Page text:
If all goes according to plan tomorrow for Park Guen-hye, she’ll have secured the presidency of South Korea before the day is out. At present, Park is favored over her opponent Moon Jae-in. Though the margin is very slim indeed, it’s very likely that Park will take tomorrow’s election and become South Korea’s first female president.
Though she may very well be elected tomorrow, Park’s campaign has not exactly been a cake walk. The fact that her father, Park Chung-hee, was a military dictator in South Korea from 1961-1979 has made her a tricky sell to some voters.
Opinions in South Korea are mixed when it comes to the merit of Park Chung-hee’s leadership and whether his daughter should be implicated in his actions. Park Guen-hye has distanced herself from her father politically, and her relation to him certainly hasn't squelched her supporters’ enthusiasm.
What does seem to be dragging Park down a bit is a likability problem among both men and women. Park is being compared not only to her dictator father, but also to her mother—a very popular first lady in her time. Park herself has never married or had children, which prompted a spokesperson of Moon’s to quip that she “has no femininity”.
Although it’s obviously problematic to align femininity with marriage and kids, Park’s detractors have latched onto this criticism with gusto. It doesn’t help the candidate’s case that her gender equality policies are more than a little bit fuzzy. Park claims to be interested in addressing women's rights, but beyond becoming the first female president, it's difficult to discern what she means, exactly. Some are arguing that Moon is actually a better candidate for South Korea’s women than Park—and they may be right.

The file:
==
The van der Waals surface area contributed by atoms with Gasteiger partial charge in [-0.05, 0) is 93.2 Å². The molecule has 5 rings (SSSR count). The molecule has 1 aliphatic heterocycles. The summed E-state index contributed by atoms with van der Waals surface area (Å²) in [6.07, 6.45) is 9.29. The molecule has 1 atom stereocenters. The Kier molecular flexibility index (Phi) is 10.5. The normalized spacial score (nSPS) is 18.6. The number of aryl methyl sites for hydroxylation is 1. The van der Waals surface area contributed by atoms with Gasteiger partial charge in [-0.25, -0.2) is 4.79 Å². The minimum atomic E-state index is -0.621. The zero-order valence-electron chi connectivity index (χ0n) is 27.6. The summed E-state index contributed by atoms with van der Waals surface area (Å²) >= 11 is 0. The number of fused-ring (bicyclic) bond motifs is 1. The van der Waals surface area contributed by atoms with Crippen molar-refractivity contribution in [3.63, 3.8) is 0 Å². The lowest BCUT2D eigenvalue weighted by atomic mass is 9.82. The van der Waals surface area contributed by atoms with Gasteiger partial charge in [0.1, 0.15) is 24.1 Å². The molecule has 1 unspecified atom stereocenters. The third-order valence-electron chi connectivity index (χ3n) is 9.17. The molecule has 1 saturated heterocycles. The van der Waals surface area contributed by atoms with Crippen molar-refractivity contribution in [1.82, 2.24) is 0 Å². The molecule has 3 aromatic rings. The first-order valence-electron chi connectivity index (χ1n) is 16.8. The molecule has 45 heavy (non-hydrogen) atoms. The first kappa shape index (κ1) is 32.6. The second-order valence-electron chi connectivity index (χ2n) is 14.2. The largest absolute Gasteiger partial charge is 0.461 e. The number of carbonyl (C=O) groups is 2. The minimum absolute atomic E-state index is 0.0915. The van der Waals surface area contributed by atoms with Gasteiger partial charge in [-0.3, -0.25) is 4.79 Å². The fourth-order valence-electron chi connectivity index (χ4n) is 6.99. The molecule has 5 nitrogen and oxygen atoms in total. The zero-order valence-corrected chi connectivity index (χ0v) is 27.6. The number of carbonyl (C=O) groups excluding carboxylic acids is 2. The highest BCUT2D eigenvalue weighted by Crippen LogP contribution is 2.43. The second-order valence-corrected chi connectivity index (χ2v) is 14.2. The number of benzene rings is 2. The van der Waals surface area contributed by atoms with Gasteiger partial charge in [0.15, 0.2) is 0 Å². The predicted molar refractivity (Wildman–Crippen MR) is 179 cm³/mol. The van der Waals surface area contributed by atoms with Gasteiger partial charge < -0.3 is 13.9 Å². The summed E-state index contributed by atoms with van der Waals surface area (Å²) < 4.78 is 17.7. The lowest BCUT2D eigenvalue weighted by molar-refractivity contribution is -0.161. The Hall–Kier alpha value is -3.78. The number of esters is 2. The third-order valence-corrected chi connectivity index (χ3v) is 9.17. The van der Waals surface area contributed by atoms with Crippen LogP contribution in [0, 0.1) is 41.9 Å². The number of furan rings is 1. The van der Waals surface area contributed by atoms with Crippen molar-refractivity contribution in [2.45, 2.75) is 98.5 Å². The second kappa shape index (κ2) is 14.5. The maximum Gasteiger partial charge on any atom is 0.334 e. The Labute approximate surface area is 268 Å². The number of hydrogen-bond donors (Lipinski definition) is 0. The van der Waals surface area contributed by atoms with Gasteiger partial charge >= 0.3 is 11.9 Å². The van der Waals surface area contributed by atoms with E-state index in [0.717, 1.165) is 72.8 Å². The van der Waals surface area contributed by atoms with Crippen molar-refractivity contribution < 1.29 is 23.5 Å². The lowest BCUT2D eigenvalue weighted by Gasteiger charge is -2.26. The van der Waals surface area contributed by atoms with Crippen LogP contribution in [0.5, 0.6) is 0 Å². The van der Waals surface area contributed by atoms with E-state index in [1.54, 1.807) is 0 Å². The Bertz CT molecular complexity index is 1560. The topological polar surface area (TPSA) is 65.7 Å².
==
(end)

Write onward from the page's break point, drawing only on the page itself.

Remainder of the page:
Park and Kim Jong Il
Regardless of whether Park or Moon is elected tomorrow, South Korea’s gender equality issues need to be addressed. While a woman may be the frontrunner for the presidency, South Korea still ranks pretty poorly when it comes to women's rights. Only 10% of South Korea's parliament seats are held by women, and only 50% of women work at all. Whoever is elected tomorrow, let's hope that they usher in some good, meaningful legislation where the ladies of South Korea are concerned.
The opinions expressed on the BUST blog are those of the authors themselves and do not necessarily reflect the position of BUST Magazine or its staff.
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